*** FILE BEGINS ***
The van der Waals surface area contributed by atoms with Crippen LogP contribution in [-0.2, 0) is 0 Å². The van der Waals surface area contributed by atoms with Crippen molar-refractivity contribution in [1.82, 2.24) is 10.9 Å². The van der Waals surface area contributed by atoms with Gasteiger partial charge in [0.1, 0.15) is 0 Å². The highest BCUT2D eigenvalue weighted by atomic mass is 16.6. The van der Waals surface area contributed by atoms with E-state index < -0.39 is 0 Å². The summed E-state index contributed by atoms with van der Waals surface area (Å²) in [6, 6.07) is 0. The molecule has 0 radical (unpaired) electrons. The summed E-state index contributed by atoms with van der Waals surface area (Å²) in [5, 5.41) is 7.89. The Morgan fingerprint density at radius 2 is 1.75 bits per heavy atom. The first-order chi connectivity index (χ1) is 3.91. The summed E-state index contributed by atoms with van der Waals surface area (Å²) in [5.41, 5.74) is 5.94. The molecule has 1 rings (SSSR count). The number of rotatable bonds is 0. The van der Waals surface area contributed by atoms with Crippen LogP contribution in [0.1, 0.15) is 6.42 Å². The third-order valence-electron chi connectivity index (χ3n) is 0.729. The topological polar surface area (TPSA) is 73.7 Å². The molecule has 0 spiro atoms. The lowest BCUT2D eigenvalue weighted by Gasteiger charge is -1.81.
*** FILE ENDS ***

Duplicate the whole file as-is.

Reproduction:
The van der Waals surface area contributed by atoms with Crippen LogP contribution in [-0.2, 0) is 0 Å². The van der Waals surface area contributed by atoms with Crippen molar-refractivity contribution in [1.82, 2.24) is 10.9 Å². The van der Waals surface area contributed by atoms with Gasteiger partial charge in [0.1, 0.15) is 0 Å². The highest BCUT2D eigenvalue weighted by atomic mass is 16.6. The van der Waals surface area contributed by atoms with E-state index < -0.39 is 0 Å². The summed E-state index contributed by atoms with van der Waals surface area (Å²) in [6, 6.07) is 0. The molecule has 0 radical (unpaired) electrons. The summed E-state index contributed by atoms with van der Waals surface area (Å²) in [5, 5.41) is 7.89. The Morgan fingerprint density at radius 2 is 1.75 bits per heavy atom. The first-order chi connectivity index (χ1) is 3.91. The summed E-state index contributed by atoms with van der Waals surface area (Å²) in [5.41, 5.74) is 5.94. The molecule has 1 rings (SSSR count). The number of rotatable bonds is 0. The van der Waals surface area contributed by atoms with Crippen LogP contribution in [0.1, 0.15) is 6.42 Å². The third-order valence-electron chi connectivity index (χ3n) is 0.729. The topological polar surface area (TPSA) is 73.7 Å². The molecule has 0 spiro atoms. The lowest BCUT2D eigenvalue weighted by Gasteiger charge is -1.81.